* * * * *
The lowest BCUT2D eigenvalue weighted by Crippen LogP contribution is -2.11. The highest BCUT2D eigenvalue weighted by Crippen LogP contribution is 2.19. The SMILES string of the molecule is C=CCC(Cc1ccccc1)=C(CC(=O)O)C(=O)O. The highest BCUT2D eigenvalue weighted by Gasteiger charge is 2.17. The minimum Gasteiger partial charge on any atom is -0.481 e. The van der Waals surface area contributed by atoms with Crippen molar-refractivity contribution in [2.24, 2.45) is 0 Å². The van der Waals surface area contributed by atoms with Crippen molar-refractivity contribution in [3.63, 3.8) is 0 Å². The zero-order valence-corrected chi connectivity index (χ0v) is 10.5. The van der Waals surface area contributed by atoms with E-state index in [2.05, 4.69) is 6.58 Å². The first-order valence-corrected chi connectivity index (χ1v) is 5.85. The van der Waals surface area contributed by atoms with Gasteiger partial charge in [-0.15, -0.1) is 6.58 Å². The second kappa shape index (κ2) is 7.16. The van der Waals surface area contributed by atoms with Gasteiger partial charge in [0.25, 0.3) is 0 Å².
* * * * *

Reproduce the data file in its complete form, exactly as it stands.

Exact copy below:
The lowest BCUT2D eigenvalue weighted by Crippen LogP contribution is -2.11. The highest BCUT2D eigenvalue weighted by Crippen LogP contribution is 2.19. The SMILES string of the molecule is C=CCC(Cc1ccccc1)=C(CC(=O)O)C(=O)O. The highest BCUT2D eigenvalue weighted by Gasteiger charge is 2.17. The minimum Gasteiger partial charge on any atom is -0.481 e. The van der Waals surface area contributed by atoms with Crippen molar-refractivity contribution in [2.24, 2.45) is 0 Å². The van der Waals surface area contributed by atoms with Crippen molar-refractivity contribution in [3.63, 3.8) is 0 Å². The zero-order valence-corrected chi connectivity index (χ0v) is 10.5. The van der Waals surface area contributed by atoms with E-state index in [2.05, 4.69) is 6.58 Å². The first-order valence-corrected chi connectivity index (χ1v) is 5.85. The van der Waals surface area contributed by atoms with Gasteiger partial charge in [-0.15, -0.1) is 6.58 Å². The second kappa shape index (κ2) is 7.16. The van der Waals surface area contributed by atoms with Gasteiger partial charge in [0.25, 0.3) is 0 Å².